BMC Medical Ethics 23 (1):1-12 (2022)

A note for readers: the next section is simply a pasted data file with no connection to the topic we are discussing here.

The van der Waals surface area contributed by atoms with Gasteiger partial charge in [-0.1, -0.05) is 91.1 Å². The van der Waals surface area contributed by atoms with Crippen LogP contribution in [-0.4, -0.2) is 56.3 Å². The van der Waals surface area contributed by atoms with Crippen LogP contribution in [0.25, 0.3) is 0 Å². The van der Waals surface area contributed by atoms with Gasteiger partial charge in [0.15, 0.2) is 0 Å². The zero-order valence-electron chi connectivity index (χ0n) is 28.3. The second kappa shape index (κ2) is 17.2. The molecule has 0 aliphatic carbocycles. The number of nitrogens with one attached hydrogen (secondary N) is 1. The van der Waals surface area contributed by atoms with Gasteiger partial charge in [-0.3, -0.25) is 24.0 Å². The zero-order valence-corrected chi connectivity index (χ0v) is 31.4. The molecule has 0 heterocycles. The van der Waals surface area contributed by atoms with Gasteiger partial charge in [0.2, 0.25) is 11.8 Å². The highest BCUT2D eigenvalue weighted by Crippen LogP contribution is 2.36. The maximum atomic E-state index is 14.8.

AbstractBackgroundExisting clinical ethics support instruments are considered useful. However, users report obstacles in using them in daily practice. Including end users and other stakeholders in developing CES instruments might help to overcome these limitations. This study describes the development process of a new ethics support instrument called CURA, a low-threshold four-step instrument focused on nurses and nurse assistants working in palliative care. MethodWe used a participatory development design. We worked together with stakeholders in a Community of Practice throughout the study. Potential end users used CURA in several pilots and provided us with feedback which we used to improve CURA.ResultsWe distinguished three phases in the development process. Phase one, Identifying Needs, focused on identifying stakeholder and end user needs and preferences, learning from existing CES instruments, their development and evaluation, and identify gaps. Phase two, Development, focused on designing, developing, refining and tailoring the instrument on the basis of iterative co-creation. Phase three, Dissemination, focused on implementation and dissemination. The instrument, CURA, is a four-step low-threshold instrument that fosters ethical reflection.ConclusionsParticipatory development is a valuable approach for developing clinical ethics support instruments. Collaborating with end users and other stakeholders in our development study has helped to meet the needs and preferences of end users, to come up with strategies to refine the instrument in order to enhance its feasibility, and to overcome reported limitations of existing clinical ethics instruments.
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